Business: Living on Minimum Wage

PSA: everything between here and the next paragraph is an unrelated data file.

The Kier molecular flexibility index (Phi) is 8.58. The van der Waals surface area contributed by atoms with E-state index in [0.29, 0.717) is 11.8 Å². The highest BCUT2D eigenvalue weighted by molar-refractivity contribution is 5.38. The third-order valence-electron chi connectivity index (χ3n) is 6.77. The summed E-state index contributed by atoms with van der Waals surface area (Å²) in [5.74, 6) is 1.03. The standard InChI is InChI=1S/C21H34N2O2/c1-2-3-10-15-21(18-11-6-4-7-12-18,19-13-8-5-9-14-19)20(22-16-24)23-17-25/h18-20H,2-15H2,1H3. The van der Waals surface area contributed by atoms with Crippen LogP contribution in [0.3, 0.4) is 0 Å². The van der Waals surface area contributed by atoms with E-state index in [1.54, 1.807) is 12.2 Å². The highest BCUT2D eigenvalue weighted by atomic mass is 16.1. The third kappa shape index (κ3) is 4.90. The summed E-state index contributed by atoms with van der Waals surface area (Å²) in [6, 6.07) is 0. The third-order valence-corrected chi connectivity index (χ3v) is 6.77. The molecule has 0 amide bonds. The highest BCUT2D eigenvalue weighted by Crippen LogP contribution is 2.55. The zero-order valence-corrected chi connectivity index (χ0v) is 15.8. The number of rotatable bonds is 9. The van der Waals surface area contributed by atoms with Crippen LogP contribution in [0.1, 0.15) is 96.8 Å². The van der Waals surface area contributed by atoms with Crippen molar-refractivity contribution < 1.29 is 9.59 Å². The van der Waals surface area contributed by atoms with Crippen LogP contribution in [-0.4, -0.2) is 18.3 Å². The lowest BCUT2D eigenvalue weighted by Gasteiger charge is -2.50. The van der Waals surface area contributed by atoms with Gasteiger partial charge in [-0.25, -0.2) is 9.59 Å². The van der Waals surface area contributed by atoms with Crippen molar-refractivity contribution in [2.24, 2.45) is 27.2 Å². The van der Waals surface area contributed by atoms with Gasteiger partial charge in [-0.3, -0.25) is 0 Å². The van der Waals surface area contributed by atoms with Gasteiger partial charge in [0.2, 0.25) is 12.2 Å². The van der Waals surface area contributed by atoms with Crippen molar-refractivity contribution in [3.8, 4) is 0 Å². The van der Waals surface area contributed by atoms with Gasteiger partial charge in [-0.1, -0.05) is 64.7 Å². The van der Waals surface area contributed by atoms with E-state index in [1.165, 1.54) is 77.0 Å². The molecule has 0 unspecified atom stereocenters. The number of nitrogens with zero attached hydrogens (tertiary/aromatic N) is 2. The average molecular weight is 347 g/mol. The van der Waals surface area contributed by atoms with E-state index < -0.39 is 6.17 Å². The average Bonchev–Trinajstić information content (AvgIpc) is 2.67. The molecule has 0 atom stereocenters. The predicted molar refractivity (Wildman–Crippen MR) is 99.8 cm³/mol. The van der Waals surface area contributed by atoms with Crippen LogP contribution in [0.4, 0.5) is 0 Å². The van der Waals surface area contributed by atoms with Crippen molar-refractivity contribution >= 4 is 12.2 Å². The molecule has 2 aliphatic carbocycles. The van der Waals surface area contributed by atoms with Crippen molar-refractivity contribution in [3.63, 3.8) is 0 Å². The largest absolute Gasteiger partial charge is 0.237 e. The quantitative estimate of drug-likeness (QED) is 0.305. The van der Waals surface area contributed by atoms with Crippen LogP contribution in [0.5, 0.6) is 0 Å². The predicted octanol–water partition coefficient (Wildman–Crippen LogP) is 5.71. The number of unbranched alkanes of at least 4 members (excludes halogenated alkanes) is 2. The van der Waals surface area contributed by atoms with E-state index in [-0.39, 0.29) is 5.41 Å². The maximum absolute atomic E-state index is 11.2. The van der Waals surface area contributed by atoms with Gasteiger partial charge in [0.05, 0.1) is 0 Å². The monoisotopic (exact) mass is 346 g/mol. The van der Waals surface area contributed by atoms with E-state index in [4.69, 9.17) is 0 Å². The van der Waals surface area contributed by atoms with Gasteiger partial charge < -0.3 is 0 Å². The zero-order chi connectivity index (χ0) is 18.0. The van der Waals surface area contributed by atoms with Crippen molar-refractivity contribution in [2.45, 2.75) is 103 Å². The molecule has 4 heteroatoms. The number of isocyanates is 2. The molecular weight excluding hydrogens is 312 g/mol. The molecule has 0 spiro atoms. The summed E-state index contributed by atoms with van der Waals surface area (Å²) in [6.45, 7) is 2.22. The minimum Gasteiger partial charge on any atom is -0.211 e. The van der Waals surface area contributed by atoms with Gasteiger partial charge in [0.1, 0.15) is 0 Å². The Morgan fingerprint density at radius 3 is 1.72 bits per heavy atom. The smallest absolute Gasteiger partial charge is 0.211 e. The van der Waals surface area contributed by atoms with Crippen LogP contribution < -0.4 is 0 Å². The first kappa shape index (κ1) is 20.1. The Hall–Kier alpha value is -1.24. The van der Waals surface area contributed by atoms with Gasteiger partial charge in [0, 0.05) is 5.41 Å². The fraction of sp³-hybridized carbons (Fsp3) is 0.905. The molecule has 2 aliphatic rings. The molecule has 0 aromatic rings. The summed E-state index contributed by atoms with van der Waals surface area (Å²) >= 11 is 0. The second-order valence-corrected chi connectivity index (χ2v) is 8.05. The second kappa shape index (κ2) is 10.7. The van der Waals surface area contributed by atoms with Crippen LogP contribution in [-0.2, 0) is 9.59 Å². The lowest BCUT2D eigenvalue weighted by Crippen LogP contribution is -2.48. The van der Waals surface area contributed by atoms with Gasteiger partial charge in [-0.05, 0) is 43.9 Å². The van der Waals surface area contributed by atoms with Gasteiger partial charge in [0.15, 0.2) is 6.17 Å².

Tiffany Kirk, the mother of a 3-year-old daughter, struggles to make ends meet from $2.13 an hour and fluctuating bartending tips. 3.3 million workers earn the federal minimum wage for tipped workers, and it is difficult for these people to support themselves when living costs are rising. Employers are required to make up the difference if workers do not earn at least $7.25 an hour from tips, but not all employers are paying the differential. Legislation is not helping the situation; the governor of Maryland signed a bill that will gradually raise the minimum wage but excluded tipped restaurant workers. Taco Bell, KFC, and Olive Garden are among the many restaurant companies that have supported similar legislation, effectively freezing the minimum wage. According to the White House, those in “predominantly tipped occupations are twice as likely as other workers to experience poverty.”

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